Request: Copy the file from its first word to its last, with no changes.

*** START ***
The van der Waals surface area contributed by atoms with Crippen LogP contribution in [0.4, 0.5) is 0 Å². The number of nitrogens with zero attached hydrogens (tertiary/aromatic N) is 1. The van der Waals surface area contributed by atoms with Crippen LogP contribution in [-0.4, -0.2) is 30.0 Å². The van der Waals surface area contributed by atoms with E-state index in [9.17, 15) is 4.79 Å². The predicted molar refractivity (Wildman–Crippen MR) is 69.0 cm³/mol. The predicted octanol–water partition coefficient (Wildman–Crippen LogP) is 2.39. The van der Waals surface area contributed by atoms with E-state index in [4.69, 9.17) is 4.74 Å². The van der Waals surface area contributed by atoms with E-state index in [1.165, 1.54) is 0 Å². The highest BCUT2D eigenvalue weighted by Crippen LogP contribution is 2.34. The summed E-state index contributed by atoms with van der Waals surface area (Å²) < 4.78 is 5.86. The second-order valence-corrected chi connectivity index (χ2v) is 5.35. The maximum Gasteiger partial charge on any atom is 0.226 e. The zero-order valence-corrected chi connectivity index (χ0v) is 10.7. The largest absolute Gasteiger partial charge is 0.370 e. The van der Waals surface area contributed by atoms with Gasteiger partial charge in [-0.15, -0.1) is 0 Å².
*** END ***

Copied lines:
The van der Waals surface area contributed by atoms with Crippen LogP contribution in [0.4, 0.5) is 0 Å². The number of nitrogens with zero attached hydrogens (tertiary/aromatic N) is 1. The van der Waals surface area contributed by atoms with Crippen LogP contribution in [-0.4, -0.2) is 30.0 Å². The van der Waals surface area contributed by atoms with E-state index in [9.17, 15) is 4.79 Å². The predicted molar refractivity (Wildman–Crippen MR) is 69.0 cm³/mol. The predicted octanol–water partition coefficient (Wildman–Crippen LogP) is 2.39. The van der Waals surface area contributed by atoms with E-state index in [4.69, 9.17) is 4.74 Å². The van der Waals surface area contributed by atoms with E-state index in [1.165, 1.54) is 0 Å². The highest BCUT2D eigenvalue weighted by Crippen LogP contribution is 2.34. The summed E-state index contributed by atoms with van der Waals surface area (Å²) < 4.78 is 5.86. The second-order valence-corrected chi connectivity index (χ2v) is 5.35. The maximum Gasteiger partial charge on any atom is 0.226 e. The zero-order valence-corrected chi connectivity index (χ0v) is 10.7. The largest absolute Gasteiger partial charge is 0.370 e. The van der Waals surface area contributed by atoms with Gasteiger partial charge in [-0.15, -0.1) is 0 Å².